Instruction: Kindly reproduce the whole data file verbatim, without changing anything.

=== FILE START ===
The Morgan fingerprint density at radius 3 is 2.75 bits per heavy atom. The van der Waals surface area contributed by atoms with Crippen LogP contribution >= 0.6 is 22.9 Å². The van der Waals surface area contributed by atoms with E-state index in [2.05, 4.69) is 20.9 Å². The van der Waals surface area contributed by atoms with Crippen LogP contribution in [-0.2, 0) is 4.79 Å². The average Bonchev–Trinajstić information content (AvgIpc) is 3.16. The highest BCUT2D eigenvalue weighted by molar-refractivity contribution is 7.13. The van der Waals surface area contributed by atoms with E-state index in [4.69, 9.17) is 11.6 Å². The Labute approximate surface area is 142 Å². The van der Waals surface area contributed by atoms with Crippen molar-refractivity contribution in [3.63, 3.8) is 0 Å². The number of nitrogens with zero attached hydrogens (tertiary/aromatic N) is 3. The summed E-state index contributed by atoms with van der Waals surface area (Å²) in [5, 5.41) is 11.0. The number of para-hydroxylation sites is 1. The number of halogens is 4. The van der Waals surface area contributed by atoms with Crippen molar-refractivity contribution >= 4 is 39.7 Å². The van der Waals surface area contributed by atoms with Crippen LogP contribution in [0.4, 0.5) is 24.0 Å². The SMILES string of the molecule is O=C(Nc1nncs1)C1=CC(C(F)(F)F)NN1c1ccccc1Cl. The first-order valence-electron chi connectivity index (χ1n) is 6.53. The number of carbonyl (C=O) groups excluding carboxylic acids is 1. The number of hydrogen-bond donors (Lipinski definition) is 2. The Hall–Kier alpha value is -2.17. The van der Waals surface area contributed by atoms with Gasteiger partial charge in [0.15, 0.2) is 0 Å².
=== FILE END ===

The Morgan fingerprint density at radius 3 is 2.75 bits per heavy atom. The van der Waals surface area contributed by atoms with Crippen LogP contribution >= 0.6 is 22.9 Å². The van der Waals surface area contributed by atoms with E-state index in [2.05, 4.69) is 20.9 Å². The van der Waals surface area contributed by atoms with Crippen LogP contribution in [-0.2, 0) is 4.79 Å². The average Bonchev–Trinajstić information content (AvgIpc) is 3.16. The highest BCUT2D eigenvalue weighted by molar-refractivity contribution is 7.13. The van der Waals surface area contributed by atoms with E-state index in [4.69, 9.17) is 11.6 Å². The Labute approximate surface area is 142 Å². The van der Waals surface area contributed by atoms with Crippen molar-refractivity contribution in [3.63, 3.8) is 0 Å². The number of nitrogens with zero attached hydrogens (tertiary/aromatic N) is 3. The summed E-state index contributed by atoms with van der Waals surface area (Å²) in [5, 5.41) is 11.0. The number of para-hydroxylation sites is 1. The number of halogens is 4. The van der Waals surface area contributed by atoms with Crippen molar-refractivity contribution >= 4 is 39.7 Å². The van der Waals surface area contributed by atoms with Crippen LogP contribution in [0.4, 0.5) is 24.0 Å². The SMILES string of the molecule is O=C(Nc1nncs1)C1=CC(C(F)(F)F)NN1c1ccccc1Cl. The first-order valence-electron chi connectivity index (χ1n) is 6.53. The number of carbonyl (C=O) groups excluding carboxylic acids is 1. The number of hydrogen-bond donors (Lipinski definition) is 2. The Hall–Kier alpha value is -2.17. The van der Waals surface area contributed by atoms with Gasteiger partial charge in [0.15, 0.2) is 0 Å².